"Environmental Justice" is the fair treatment and meaningful involvement of all people regardless of race, color, national origin, or income with respect to the development, implementation, and enforcement of environmental laws, regulations, and policies.
But what does that really mean? Let's break it down and see:
The environment refers to everything around you. It is your home, your, school, and where you play. And if you have a job, it’s also refers to where you work. It includes your friends' and grandparents' homes, and any other places that you visit. It includes the lake where you might swim or fish, the places where your food is grown or prepared, and even the places your drinking water travels through on its way to your home.
Justice means fair treatment—fair treatment for everyone!
So Environmental Justice is a new term that simply means making sure that everyone has a fair chance of living the healthiest life possible.
The opportunity to have a healthy life often depends on where someone lives, plays, and works—yes, it depends on their environment! So it is important that ALL environments are free of unhealthy materials. Unhealthy materials can cause illness and sometimes even death. So Environmental Justice specifically refers to being sure that everyone has a fair chance of finding housing, employment, and a good education, all in a safe and protected environment.
They can be anywhere where steps have not been taken to remove the dangers. For example, some homes are unhealthy environments. There are people who still have to live in places with dangerous levels of lead. Many years ago, lead was used in paint, and more recently lead was used in gasoline products. So in some places it might still be present in the old paint used on the walls or even on old painted furniture. Lead can make children sick and interfere with their ability to learn.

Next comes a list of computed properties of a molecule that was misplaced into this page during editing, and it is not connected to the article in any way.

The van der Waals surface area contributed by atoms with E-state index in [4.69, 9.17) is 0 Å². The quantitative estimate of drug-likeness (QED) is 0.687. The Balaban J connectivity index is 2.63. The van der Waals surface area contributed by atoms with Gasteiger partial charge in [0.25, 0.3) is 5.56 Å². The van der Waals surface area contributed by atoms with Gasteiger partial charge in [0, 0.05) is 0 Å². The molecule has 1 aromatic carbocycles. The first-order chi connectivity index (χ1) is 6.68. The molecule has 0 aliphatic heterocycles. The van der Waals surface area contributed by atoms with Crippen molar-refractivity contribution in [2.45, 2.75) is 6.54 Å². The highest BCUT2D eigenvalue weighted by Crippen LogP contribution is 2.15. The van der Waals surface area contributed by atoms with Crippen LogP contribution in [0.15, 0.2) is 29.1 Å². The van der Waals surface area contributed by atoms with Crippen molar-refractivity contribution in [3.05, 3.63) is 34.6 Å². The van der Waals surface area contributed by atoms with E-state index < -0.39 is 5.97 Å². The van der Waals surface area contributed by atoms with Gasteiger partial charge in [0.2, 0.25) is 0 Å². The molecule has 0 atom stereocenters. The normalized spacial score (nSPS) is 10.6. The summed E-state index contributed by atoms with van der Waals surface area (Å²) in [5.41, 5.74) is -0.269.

Another unhealthy environment would be homes or schools where there are certain insects, such as roaches, or other animals (mice, rats, etc.) that may leave droppings. Animal droppings can increase asthma attacks in persons who already have asthma, and they can actually cause asthma in others. Visit our "Dust Game" (produced by the Baylor College of Medicine under a grant from NIEHS) to learn more about this.
Another unhealthy environment could be a playground that is near a chemical plant or a waste disposal site, or land that was previously the site of a gas station. If you play near such areas you may come in contact with hazardous substances that are still stored in the area, or that have seeped into the soil or water. Or you could be exposed to toxic (poisonous) gases released in the air from local plants or factories, large and small. And you've probably heard of the dangers of chemical spills, or of chemical wastes being improperly dumped in an area, exposing the people who live nearby and contaminating our water sources.
Employees of companies dealing with unhealthy materials are also at risk, since there are many things in the workplace that are hazardous to human health. For example, the people who work in chemical factories must be protected from exposures to the chemicals they produce or handle. And people who work in coal mines have to be protected from inhaling "soot," which causes black lung disease.